As my preschool-aged daughter helped me color a sign for a protest against racial injustice, we talked about how people have been marching, resisting, and protesting for decades before us. Since we are white people in a racist society, we are granted privileges not freely given to others; but as Christians we are called to use our privilege to reform our society and ensure that everyone has the same freedom and rights. We are part of something bigger than us that started long ago to bring justice for those who suffer. Even in our time, the struggle continues.

In his second letter to the Thessalonians, the apostle Paul understands the long-suffering and endurance that are part of faith. In the midst of persecution and affliction, he encourages the early believers not to veer from the truth or the traditions they’ve been taught. He prays for God to fulfill in them “every good resolve and work of faith.”

Such good resolve and works of faith are still necessary today for those who suffer because of poverty, racism, sexism, homophobia, and other types of oppression. Part of our calling as followers of Jesus is to lift up our neighbors who suffer. And part of our calling is to urge those of us who do not suffer the same oppression to work to transform the world together.

By highlighting gratitude, Paul reminds those of us who are suffering in this life that God’s grace and peace are with us. He also urges those of us in a place of privilege to recognize all we have and to hear the call to bring justice and peace in our world.

My daughter and I finished our sign, and I carried it high during the protest. “Do justly, love mercy, walk humbly with God,” it read in the spirit of Micah 6:8. May we be worthy of God’s call and filled with God’s power, with every good resolve and work of faith.

Holy Spirit, fill us with your power to dismantle injustice with every good resolve and work of faith. Amen.

Pray the Scriptures Using Audio Lectio
Read Luke 19:1-10

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Lectionary Week
October 24–30, 2022
Scripture Overview

Habakkuk stands aghast at the “destruction and violence” all around and wonders how justice never seems to conquer. At the end of the reading, God contrasts the proud, whose spirit “is not right in them,” with the righteous who live by faith. The psalmist delights in God’s righteousness and in the commandments of God; however, he admits that “I am small and despised.” The psalmist’s “trouble and anguish” appear in Second Thessalonians also, but here the “persecutions and the afflictions” endured by the faithful serve a particular end: They stand as signs of the imminent return of Jesus Christ. In the Gospel reading Jesus tells Zacchaeus, “Today salvation has come to this house,” which reminds us that the righteous who live by faith are not necessarily the socially or religiously acceptable.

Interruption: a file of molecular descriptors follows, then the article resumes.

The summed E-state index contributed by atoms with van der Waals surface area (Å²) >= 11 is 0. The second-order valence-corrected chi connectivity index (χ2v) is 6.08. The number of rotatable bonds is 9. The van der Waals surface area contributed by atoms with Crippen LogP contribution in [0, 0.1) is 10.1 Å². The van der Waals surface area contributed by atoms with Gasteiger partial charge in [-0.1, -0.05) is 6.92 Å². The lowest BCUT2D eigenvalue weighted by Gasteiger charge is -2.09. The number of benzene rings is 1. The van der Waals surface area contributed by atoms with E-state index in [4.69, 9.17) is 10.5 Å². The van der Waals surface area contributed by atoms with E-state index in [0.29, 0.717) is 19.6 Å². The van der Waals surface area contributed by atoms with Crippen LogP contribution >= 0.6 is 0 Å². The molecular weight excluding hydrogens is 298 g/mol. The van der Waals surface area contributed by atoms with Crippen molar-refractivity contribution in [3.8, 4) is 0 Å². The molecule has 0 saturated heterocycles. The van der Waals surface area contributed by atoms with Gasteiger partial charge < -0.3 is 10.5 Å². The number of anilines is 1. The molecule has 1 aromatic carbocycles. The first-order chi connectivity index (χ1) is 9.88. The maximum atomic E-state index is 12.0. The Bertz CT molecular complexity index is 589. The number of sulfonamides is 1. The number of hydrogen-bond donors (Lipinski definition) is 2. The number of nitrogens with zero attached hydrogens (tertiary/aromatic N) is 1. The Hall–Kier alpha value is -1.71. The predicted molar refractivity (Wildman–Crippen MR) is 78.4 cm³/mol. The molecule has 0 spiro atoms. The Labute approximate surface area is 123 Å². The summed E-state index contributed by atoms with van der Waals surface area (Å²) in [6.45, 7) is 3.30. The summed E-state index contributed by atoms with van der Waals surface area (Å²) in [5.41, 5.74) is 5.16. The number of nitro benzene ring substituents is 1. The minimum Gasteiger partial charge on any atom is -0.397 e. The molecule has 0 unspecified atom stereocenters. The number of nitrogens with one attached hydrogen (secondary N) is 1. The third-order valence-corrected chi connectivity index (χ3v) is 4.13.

Questions and Suggestions for Reflection

Read Habakkuk 1:1-4; 2:1-4. How can you wait actively for God’s response to your prayers and complaints? How will you enact God’s response when it comes?
Read Psalm 119:137-144. How do you follow God’s commandments in the face of injustice and corruption?
Read 2 Thessalonians 1:1-4, 11-12. The work of the church has never been easy. How does your faith community work to exude God’s love in a time when many reject or feel rejected by church institutions?
Read Luke 19:1-10. When have you run to Jesus? How can you share your experience so others pursue Jesus as well?

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